Movie Review: Detroit

Detroit follows the events of the 12th Street Riot in 1967 and focuses primarily on the Algiers Motel. It was directed by Kathryn Bigelow and written by Mark Boal, her collaborator on The Hurt Locker and Zero Dark Thirty. It focuses in the beginning on John Boyega as Melvin Dismukes and Will Poulter as police officer Philip Krauss. However, the supporting cast is key as well and features Algee Smith, Jacob Latimore, Jason Mitchell, Hannah Murray, Anthony Mackie, and John Krasinski. 

The film begins with a short animation that segues the audience to July 23, 1967. On this day the raids begin after an unlicensed club is busted by the police after merely celebrating the return of some veterans from the war. While arresting the suspects, events escalate and soon the mob begins to throw rocks and other items at the cops. What follows is looting and fires, the official beginning of the 12th Street Riot. As the riots begin, different characters are highlighted such as Poulter’s crooked cop and Smith’s Larry Reed, a musician for The Dramatics. The Michigan National Guard and Army personnel are called into the city for reinforcements in keeping the peace. When gunshots are heard one night coming near the Algiers, though, police and other law enforcement occupy the area and threaten its residents for details about the shots. During their interrogation and threats, the situation quickly grows out of hand. 

**Copyright and Property of Annapurna Pictures

**Copyright and Property of Annapurna Pictures

First of all, I felt like this was partly a history lesson for me. While I’m fairly knowledgeable about U.S. History in light of my college major, this was all clearly before my time. Also, my studies tended to focus on the southern region of the United States since that’s where I lived. So, focusing on the civil rights movement in Detroit was different and illuminating. However, this also brings about one of my few complaints about the film. I know the purpose was to focus on the riots and specifically the Algiers Motel incident, but seeing as it is named Detroit, I could have benefitted from more backstory of the civil rights movement in that area. Sure, it culminated in the riot and those events, but riots don’t start out of thin air. That information would have been more useful than the animated portion at the beginning.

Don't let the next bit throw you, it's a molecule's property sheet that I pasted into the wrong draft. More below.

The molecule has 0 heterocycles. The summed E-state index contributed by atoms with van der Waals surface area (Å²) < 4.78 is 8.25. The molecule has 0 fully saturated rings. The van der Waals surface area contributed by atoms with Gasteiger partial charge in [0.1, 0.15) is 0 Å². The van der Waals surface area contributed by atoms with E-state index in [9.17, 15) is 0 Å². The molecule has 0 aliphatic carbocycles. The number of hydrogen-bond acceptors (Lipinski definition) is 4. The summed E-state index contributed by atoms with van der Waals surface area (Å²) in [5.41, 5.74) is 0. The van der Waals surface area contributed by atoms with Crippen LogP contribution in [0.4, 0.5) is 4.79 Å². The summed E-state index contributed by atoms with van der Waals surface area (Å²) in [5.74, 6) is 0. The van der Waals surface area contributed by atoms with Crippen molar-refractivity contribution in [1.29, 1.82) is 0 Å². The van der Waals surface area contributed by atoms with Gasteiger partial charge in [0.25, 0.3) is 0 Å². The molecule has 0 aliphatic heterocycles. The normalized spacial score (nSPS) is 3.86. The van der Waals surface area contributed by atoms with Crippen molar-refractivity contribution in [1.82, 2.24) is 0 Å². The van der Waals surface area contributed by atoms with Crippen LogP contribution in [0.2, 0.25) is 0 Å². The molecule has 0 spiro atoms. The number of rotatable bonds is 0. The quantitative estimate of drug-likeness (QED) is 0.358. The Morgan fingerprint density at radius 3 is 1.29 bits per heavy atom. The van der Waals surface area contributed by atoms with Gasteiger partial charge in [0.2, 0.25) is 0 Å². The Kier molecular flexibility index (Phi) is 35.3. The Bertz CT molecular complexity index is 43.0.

Also, from a historical standpoint, I would have liked to have seen the civil tribunal that happened after the incident. I did want to know what happened to the police officers and the victims, which was shown in the film, but I also would have liked to have seen the struggle and public pressure it took for there to even be a court trial. Now, I know that it probably sounds like I’m complaining a lot, but it’s just because I’m a stickler for historical accuracy in movies such as these.

However, those complaints don’t take away from how powerful this movie and these events were. It showcases one of the lowest points of American history. It shows police officers overstepping their positions. It shows them intimidating, beating, and killing black men just because of their own personal prejudices. It’s a terrible thing to watch unfold, and it wells up anger in the audience over the injustices transpiring on the screen. The performances were terrific; Algee Smith and John Boyega in particular were standouts, and to be honest, I’m not sure I’ll ever be able to look at that kid from Narnia the same way. Detroit is not a movie with much repeat watch appeal due to its unsettling content, but it’s worth seeing. It’s a film that reminds us of the past on the fiftieth anniversary of its happening in the hopes that we won’t repeat it in the future.